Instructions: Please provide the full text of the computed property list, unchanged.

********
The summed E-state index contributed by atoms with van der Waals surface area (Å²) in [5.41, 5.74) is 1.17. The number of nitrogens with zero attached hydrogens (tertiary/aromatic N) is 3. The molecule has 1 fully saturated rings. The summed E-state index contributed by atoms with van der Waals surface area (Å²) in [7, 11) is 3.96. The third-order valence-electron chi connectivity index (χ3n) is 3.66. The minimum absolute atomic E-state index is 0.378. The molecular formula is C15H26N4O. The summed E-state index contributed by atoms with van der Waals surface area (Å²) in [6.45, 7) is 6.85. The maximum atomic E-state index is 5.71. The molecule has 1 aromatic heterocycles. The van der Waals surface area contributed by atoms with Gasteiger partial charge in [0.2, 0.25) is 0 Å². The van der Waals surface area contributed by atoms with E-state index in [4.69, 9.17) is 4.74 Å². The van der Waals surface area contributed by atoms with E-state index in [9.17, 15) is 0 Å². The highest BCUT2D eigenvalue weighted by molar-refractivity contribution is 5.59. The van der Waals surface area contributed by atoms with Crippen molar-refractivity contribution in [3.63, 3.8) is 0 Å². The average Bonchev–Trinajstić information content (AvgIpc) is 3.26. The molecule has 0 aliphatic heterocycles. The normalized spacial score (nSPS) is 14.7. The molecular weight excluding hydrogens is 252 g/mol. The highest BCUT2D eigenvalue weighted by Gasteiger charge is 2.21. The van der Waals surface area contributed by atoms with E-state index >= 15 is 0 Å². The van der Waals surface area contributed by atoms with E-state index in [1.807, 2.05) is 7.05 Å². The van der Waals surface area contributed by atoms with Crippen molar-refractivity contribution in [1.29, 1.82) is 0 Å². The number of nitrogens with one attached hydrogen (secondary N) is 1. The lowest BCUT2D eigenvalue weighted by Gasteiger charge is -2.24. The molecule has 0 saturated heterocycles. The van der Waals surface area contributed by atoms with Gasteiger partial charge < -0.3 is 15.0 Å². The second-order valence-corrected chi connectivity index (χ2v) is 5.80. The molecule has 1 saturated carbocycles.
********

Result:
The summed E-state index contributed by atoms with van der Waals surface area (Å²) in [5.41, 5.74) is 1.17. The number of nitrogens with zero attached hydrogens (tertiary/aromatic N) is 3. The molecule has 1 fully saturated rings. The summed E-state index contributed by atoms with van der Waals surface area (Å²) in [7, 11) is 3.96. The third-order valence-electron chi connectivity index (χ3n) is 3.66. The minimum absolute atomic E-state index is 0.378. The molecular formula is C15H26N4O. The summed E-state index contributed by atoms with van der Waals surface area (Å²) in [6.45, 7) is 6.85. The maximum atomic E-state index is 5.71. The molecule has 1 aromatic heterocycles. The van der Waals surface area contributed by atoms with Gasteiger partial charge in [0.2, 0.25) is 0 Å². The van der Waals surface area contributed by atoms with E-state index in [4.69, 9.17) is 4.74 Å². The van der Waals surface area contributed by atoms with E-state index in [9.17, 15) is 0 Å². The highest BCUT2D eigenvalue weighted by molar-refractivity contribution is 5.59. The van der Waals surface area contributed by atoms with Crippen molar-refractivity contribution in [3.63, 3.8) is 0 Å². The average Bonchev–Trinajstić information content (AvgIpc) is 3.26. The molecule has 0 aliphatic heterocycles. The normalized spacial score (nSPS) is 14.7. The molecular weight excluding hydrogens is 252 g/mol. The highest BCUT2D eigenvalue weighted by Gasteiger charge is 2.21. The van der Waals surface area contributed by atoms with E-state index >= 15 is 0 Å². The van der Waals surface area contributed by atoms with E-state index in [1.807, 2.05) is 7.05 Å². The van der Waals surface area contributed by atoms with Crippen molar-refractivity contribution in [1.29, 1.82) is 0 Å². The number of nitrogens with one attached hydrogen (secondary N) is 1. The lowest BCUT2D eigenvalue weighted by Gasteiger charge is -2.24. The molecule has 0 saturated heterocycles. The van der Waals surface area contributed by atoms with Gasteiger partial charge < -0.3 is 15.0 Å². The second-order valence-corrected chi connectivity index (χ2v) is 5.80. The molecule has 1 saturated carbocycles.